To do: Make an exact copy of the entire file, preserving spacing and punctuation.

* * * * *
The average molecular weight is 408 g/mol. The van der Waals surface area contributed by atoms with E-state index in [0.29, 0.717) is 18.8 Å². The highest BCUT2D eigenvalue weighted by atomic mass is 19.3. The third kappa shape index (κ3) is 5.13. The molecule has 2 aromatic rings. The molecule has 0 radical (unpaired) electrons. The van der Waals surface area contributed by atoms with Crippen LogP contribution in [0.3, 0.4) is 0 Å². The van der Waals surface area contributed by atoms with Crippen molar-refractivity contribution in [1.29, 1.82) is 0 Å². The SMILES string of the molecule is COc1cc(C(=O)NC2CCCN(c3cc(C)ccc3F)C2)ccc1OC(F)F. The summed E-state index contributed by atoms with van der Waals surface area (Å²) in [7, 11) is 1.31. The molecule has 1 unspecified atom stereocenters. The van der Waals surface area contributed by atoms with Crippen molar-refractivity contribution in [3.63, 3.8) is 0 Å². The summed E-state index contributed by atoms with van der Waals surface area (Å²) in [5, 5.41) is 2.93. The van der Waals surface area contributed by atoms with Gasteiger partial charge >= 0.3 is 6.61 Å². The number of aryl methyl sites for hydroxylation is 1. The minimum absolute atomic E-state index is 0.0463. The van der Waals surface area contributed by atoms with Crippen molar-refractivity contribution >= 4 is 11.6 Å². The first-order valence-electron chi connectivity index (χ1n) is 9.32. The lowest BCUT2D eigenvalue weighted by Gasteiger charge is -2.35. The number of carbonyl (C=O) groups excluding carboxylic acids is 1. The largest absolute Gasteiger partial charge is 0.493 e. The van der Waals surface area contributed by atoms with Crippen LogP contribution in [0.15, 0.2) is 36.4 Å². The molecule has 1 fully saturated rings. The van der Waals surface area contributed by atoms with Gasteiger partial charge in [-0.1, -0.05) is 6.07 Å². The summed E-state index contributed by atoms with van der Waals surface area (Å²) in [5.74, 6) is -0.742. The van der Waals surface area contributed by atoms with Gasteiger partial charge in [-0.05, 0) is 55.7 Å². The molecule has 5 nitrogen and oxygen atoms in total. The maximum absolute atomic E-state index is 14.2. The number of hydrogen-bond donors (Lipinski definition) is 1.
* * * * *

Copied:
The average molecular weight is 408 g/mol. The van der Waals surface area contributed by atoms with E-state index in [0.29, 0.717) is 18.8 Å². The highest BCUT2D eigenvalue weighted by atomic mass is 19.3. The third kappa shape index (κ3) is 5.13. The molecule has 2 aromatic rings. The molecule has 0 radical (unpaired) electrons. The van der Waals surface area contributed by atoms with Crippen LogP contribution in [0.3, 0.4) is 0 Å². The van der Waals surface area contributed by atoms with Crippen molar-refractivity contribution in [1.29, 1.82) is 0 Å². The SMILES string of the molecule is COc1cc(C(=O)NC2CCCN(c3cc(C)ccc3F)C2)ccc1OC(F)F. The summed E-state index contributed by atoms with van der Waals surface area (Å²) in [7, 11) is 1.31. The molecule has 1 unspecified atom stereocenters. The van der Waals surface area contributed by atoms with Crippen molar-refractivity contribution in [3.63, 3.8) is 0 Å². The summed E-state index contributed by atoms with van der Waals surface area (Å²) in [5, 5.41) is 2.93. The van der Waals surface area contributed by atoms with Gasteiger partial charge >= 0.3 is 6.61 Å². The number of aryl methyl sites for hydroxylation is 1. The minimum absolute atomic E-state index is 0.0463. The van der Waals surface area contributed by atoms with Crippen molar-refractivity contribution >= 4 is 11.6 Å². The first-order valence-electron chi connectivity index (χ1n) is 9.32. The lowest BCUT2D eigenvalue weighted by Gasteiger charge is -2.35. The number of carbonyl (C=O) groups excluding carboxylic acids is 1. The largest absolute Gasteiger partial charge is 0.493 e. The van der Waals surface area contributed by atoms with Crippen LogP contribution in [0.15, 0.2) is 36.4 Å². The molecule has 1 fully saturated rings. The van der Waals surface area contributed by atoms with Gasteiger partial charge in [-0.1, -0.05) is 6.07 Å². The summed E-state index contributed by atoms with van der Waals surface area (Å²) in [5.74, 6) is -0.742. The van der Waals surface area contributed by atoms with Gasteiger partial charge in [-0.05, 0) is 55.7 Å². The molecule has 5 nitrogen and oxygen atoms in total. The maximum absolute atomic E-state index is 14.2. The number of hydrogen-bond donors (Lipinski definition) is 1.